Friday, 14 January 2005 - 8:00 AM
This presentation is part of: HIV Prevention and Treatment
Ethnic, Gender, and Age Differences in HIV Medical Adherence Decision-Making Among Individuals with HIV/AIDS and Histories of Substance AbuseDorie Gilbert, PhD, University of Texas at Austin School of Social Work, Elizabeth Abel, PhD, University of Texas at Austin School of Nursing, and Laura Hopson, MSW, University of Texas at Austin School of Social Work.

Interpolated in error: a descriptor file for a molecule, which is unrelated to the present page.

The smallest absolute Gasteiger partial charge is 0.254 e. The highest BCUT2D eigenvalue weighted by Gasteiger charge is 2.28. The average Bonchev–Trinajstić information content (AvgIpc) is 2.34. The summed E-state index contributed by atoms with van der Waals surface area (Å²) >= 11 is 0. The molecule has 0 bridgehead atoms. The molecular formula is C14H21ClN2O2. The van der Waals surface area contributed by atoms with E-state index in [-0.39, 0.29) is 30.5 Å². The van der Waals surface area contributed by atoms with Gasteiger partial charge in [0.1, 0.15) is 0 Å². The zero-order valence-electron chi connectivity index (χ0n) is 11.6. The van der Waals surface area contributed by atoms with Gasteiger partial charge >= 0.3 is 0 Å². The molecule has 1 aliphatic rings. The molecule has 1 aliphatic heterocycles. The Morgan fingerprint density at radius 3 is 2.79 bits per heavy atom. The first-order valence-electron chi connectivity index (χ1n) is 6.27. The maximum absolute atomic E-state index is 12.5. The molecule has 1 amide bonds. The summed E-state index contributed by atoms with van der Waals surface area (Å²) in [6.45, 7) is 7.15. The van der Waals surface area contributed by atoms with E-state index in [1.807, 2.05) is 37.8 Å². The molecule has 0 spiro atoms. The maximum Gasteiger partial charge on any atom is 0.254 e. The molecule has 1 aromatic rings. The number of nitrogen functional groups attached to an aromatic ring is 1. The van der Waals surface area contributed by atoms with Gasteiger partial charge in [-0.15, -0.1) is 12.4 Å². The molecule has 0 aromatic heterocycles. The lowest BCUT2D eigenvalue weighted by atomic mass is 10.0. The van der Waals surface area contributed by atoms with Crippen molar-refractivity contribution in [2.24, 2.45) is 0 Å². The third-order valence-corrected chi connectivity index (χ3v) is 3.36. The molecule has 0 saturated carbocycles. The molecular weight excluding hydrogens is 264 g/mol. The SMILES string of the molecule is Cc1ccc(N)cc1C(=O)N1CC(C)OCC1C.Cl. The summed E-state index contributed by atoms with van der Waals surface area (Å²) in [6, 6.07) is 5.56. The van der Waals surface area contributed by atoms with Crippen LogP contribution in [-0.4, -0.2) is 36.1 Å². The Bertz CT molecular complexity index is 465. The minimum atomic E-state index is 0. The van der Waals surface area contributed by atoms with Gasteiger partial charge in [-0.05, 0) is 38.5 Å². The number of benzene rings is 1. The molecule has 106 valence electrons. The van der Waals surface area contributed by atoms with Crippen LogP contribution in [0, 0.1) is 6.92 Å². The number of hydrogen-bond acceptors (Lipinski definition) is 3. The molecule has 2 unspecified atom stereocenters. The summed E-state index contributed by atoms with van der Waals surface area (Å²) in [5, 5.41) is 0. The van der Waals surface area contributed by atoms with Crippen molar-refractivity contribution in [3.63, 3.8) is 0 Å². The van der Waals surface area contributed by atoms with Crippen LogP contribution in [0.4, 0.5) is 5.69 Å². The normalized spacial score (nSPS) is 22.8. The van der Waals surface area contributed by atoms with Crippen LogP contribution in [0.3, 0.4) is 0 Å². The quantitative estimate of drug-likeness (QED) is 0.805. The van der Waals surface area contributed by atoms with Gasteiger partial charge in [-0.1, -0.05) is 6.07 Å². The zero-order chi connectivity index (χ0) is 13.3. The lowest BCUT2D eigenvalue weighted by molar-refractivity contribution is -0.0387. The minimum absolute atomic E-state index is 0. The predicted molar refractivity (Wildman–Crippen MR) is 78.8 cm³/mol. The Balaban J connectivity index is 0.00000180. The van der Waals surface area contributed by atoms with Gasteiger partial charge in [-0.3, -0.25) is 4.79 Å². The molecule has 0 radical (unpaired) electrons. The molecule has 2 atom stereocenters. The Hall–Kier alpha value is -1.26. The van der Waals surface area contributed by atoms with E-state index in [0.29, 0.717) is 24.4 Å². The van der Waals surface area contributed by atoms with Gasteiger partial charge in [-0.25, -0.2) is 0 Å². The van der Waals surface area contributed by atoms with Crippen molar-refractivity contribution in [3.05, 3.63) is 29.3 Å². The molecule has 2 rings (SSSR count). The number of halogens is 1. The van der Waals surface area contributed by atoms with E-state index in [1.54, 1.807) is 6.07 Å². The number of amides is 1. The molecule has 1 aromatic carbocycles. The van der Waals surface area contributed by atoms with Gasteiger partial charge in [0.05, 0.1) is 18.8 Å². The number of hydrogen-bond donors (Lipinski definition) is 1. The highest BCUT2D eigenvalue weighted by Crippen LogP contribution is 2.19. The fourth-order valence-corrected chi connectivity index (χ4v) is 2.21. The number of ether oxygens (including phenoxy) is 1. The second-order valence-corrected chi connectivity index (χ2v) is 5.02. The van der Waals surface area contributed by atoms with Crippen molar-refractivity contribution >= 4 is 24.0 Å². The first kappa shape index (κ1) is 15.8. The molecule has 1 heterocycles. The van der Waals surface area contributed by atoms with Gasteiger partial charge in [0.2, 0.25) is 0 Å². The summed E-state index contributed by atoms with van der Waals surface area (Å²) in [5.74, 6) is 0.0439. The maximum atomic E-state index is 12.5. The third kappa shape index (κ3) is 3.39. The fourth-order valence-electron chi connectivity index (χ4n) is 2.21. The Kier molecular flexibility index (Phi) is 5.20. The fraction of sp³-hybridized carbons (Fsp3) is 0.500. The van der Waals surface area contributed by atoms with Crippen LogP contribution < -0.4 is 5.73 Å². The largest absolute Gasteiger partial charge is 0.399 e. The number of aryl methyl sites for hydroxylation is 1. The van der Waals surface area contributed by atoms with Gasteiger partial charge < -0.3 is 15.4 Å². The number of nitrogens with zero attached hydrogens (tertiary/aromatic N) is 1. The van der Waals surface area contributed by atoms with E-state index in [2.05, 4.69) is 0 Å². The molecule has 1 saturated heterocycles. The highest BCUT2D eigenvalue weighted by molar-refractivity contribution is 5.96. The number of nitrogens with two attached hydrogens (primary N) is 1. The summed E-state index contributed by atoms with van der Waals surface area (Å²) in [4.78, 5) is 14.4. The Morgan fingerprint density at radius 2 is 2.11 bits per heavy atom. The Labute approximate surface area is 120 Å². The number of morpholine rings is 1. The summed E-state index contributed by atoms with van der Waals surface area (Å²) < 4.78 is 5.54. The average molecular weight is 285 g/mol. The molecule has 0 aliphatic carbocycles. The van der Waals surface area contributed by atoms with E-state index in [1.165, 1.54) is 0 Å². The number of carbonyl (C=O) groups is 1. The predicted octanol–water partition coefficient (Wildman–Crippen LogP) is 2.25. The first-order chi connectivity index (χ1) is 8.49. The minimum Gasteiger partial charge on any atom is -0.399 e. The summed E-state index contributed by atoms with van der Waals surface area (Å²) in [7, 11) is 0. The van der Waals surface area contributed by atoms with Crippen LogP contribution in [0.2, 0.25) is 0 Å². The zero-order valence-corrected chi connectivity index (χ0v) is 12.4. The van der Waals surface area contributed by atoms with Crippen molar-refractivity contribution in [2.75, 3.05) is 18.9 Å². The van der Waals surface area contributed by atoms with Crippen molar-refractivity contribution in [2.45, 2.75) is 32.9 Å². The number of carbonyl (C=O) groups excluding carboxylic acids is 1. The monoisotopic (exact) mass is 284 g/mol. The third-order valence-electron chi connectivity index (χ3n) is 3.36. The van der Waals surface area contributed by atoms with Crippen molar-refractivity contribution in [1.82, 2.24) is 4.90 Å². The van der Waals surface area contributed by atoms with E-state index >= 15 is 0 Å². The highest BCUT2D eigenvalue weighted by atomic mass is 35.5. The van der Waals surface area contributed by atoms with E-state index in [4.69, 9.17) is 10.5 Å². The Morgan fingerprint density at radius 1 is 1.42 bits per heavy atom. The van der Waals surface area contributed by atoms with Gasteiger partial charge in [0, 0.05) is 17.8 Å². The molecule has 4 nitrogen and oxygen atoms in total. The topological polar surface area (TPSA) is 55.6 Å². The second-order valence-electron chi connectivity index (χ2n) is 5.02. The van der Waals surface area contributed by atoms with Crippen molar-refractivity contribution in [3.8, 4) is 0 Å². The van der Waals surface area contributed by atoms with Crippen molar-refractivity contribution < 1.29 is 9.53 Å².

This paper presents findings of ethnic, gender, and age differences in factors influencing adherence to antiretroviral therapy (ART) among individuals with HIV/AIDS and histories of substance abuse. The study employed concept mapping as a technique to generate statements from participants regarding factors that influence their decision-making in HIV-medical adherence. A diverse sample of men (n= 54) and women (n= 15) participated in concept mapping sessions in which they performed three tasks: Brainstorming as a group to generate statements related to reasons for adherence; individually sorting statements into conceptually similar groups; and individually rating each statement according to its importance as a factor influencing adherence. The concept mapping methodology used for this study performs quantitative analyses (multidimensional scaling and hierarchical cluster analysis) on qualitative data to group statements generated by participants into clusters (themes) and incorporate data from statement ratings to interpret the overall importance of clusters in influencing adherence. Based on the 100 statements generated, concept mapping analysis identified twelve clusters related to participantsí management of their HIV-medical adherence. Findings suggest that participants rated three areas as most important to adherence: Internal and External Catalysts for Taking Medication, Reasons to Take Medicine; and Fears about the Regimen. Differences by age, gender, and ethnicity were apparent when importance ratings were examined separately for each group. Women, older adults, African Americans, and Latinos rated spirituality and hope as more important for adherence than men, younger adults, and Whites. In this population, interventions to promote adherence would benefit from targeting the three common reasons for adherence. Adherence could be enhanced for women, older adults, African Americans and Latinos with tailored interventions that focus on spirituality and hope.
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